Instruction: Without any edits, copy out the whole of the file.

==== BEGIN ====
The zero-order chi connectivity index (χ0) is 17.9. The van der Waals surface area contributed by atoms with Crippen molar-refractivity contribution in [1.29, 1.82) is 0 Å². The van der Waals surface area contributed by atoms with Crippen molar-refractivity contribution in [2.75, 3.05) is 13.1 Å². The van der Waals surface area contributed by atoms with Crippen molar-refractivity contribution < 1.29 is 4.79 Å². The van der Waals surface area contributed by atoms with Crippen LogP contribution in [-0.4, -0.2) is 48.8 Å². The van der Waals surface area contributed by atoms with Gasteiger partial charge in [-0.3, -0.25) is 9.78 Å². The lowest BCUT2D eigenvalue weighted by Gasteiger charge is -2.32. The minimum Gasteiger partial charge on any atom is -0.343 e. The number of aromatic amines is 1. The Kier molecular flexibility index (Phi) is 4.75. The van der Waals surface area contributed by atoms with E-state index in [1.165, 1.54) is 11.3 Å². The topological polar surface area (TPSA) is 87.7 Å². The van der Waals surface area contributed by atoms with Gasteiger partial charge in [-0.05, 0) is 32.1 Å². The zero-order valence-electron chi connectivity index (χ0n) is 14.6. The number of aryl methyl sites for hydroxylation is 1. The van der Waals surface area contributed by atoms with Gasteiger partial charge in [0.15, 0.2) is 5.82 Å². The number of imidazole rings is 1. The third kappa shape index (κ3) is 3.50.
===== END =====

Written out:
The zero-order chi connectivity index (χ0) is 17.9. The van der Waals surface area contributed by atoms with Crippen molar-refractivity contribution in [1.29, 1.82) is 0 Å². The van der Waals surface area contributed by atoms with Crippen molar-refractivity contribution in [2.75, 3.05) is 13.1 Å². The van der Waals surface area contributed by atoms with Crippen molar-refractivity contribution < 1.29 is 4.79 Å². The van der Waals surface area contributed by atoms with Crippen LogP contribution in [-0.4, -0.2) is 48.8 Å². The van der Waals surface area contributed by atoms with Gasteiger partial charge in [-0.3, -0.25) is 9.78 Å². The lowest BCUT2D eigenvalue weighted by Gasteiger charge is -2.32. The minimum Gasteiger partial charge on any atom is -0.343 e. The number of aromatic amines is 1. The Kier molecular flexibility index (Phi) is 4.75. The van der Waals surface area contributed by atoms with E-state index in [1.165, 1.54) is 11.3 Å². The topological polar surface area (TPSA) is 87.7 Å². The van der Waals surface area contributed by atoms with Gasteiger partial charge in [-0.05, 0) is 32.1 Å². The zero-order valence-electron chi connectivity index (χ0n) is 14.6. The number of aryl methyl sites for hydroxylation is 1. The van der Waals surface area contributed by atoms with Gasteiger partial charge in [0.15, 0.2) is 5.82 Å². The number of imidazole rings is 1. The third kappa shape index (κ3) is 3.50.